Paisley Bell knows the eccentric people of Savage Wells. From the absentminded shopkeeper who always thinks she's been robbed to the young man who has returned shell-shocked from the war, Paisley has compassion for them all. When the sheriff up and leaves town, Paisley steps up and assumes the responsibility, partly because she loves the work, but also because she needs the income to take care of her sick father. So when the town council decides that the position of sheriff should really go to a man, Paisley finds herself fighting to prove that she's the perfect candidate for the job, even though she wears a skirt. Cade O'Brien is heartily sick of shooting people. In his many years as a lawman, Cade has seen his share of blood and violence. So when he answers an advertisement for a sheriff job in the sleepy town of Savage Wells, he believes he's found the peace and quiet he's always desired. But when he discovers that his biggest competition for the job is a woman, he begins to question his decisions. Tension between the two begins to sizzle when both Cade and Paisley realize the attraction they have for each other, but when Paisley's former beau shows up in town, along with a band of bank robbers, the blossoming relationship between the two sheriffs is tested. They will have to work together to thwart the bank robbers and keep the town safe.
About the Author
Sarah M. Eden is the author of several well-received historical romances, including Whitney Award-finalists Seeking Persephone and Courting Miss Lancaster, and award-winning A Proper Romance series novels Longing for Home and Hope Springs. Combining her obsession with history and an affinity for tender love stories, Sarah loves crafting witty characters and heartfelt romances. She happily spends hours perusing the reference shelves of her local library and dreams of one day traveling to all the places she reads about.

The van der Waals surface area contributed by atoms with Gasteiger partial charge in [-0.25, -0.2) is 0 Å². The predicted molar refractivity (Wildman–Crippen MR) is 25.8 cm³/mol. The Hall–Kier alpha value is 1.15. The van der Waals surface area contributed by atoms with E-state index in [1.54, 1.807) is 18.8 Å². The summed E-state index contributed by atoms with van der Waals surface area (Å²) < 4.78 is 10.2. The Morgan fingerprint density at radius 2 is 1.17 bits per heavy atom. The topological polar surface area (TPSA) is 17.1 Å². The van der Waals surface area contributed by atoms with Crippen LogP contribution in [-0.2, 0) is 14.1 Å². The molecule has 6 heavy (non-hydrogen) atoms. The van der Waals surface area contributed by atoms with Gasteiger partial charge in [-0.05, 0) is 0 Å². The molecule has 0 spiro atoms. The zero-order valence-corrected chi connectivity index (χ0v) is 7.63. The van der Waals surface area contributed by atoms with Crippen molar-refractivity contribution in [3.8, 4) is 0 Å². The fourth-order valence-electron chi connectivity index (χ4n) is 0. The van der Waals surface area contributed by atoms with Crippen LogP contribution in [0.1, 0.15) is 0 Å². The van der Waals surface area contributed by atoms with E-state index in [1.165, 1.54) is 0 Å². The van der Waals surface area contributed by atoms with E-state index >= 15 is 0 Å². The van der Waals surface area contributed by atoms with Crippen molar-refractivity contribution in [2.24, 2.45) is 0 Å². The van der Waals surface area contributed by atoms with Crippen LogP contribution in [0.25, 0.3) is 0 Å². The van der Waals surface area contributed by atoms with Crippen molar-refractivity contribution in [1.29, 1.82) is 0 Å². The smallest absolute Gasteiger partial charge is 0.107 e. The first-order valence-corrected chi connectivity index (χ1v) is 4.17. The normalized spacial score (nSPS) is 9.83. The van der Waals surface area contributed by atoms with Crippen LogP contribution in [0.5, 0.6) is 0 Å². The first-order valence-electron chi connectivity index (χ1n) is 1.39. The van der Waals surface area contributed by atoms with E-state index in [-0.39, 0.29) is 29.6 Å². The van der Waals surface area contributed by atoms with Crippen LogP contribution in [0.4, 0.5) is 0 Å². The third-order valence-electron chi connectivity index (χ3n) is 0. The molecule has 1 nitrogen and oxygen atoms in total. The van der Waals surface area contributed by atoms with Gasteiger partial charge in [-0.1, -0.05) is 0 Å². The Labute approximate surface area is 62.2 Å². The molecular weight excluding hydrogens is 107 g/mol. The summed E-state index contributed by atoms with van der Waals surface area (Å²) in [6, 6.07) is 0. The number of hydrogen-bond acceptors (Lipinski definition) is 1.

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"Good, good." The mayor nodded triumphantly. "Now, if you men will tell us your names, we'll get started." The doctor looked at Cade expectantly. "Cade O'Brien." An immediate hush fell over the other men. Every pair of eyes pulled wide. More than one mouth dropped open. Cade simply stood there, waiting for their shock to wear off. He'd built enough of a reputation out West to recognize the reaction; it'd pass soon enough. As if on cue, the silence disappeared as quickly as it had descended and something near chaos erupted in its place. Four of the six men simply threw their hands up and declared themselves out of the running. "I ain't got a chance against Cade O'Brien," one said, fixing his hat more firmly on his head. One by one, they passed Cade, dipping their hats or shaking his hand, and declaring it an honor to meet him. The town council looked a bit awed at both him and the exodus he'd caused. In the end, only Sweaty Hat and Blue Kerchief remained. His respect for the two men increased on the spot. Not everyone was willing to keep at a fight that had suddenly turned lopsided. "Anyone else?" the mayor asked. "One more," a feminine voice declared. Cade turned around. A woman approached, her nearly black hair pulled into a tidy bun. Deep brown eyes, a pleasant face-she was a beauty, for sure. Her eyes met his for a moment. She looked him up and down but didn't seem terribly impressed. The final candidate's wife, perhaps? Or sister? The question faded, however. Hanging low on her hips was a gun belt, a pistol in the holster. He'd known a few women who wore guns, but none who wore it as naturally as she did, or as menacingly. "One final name for your list of candidates," she said to the doctor, her voice firm and commanding. "Miss Paisley Bell."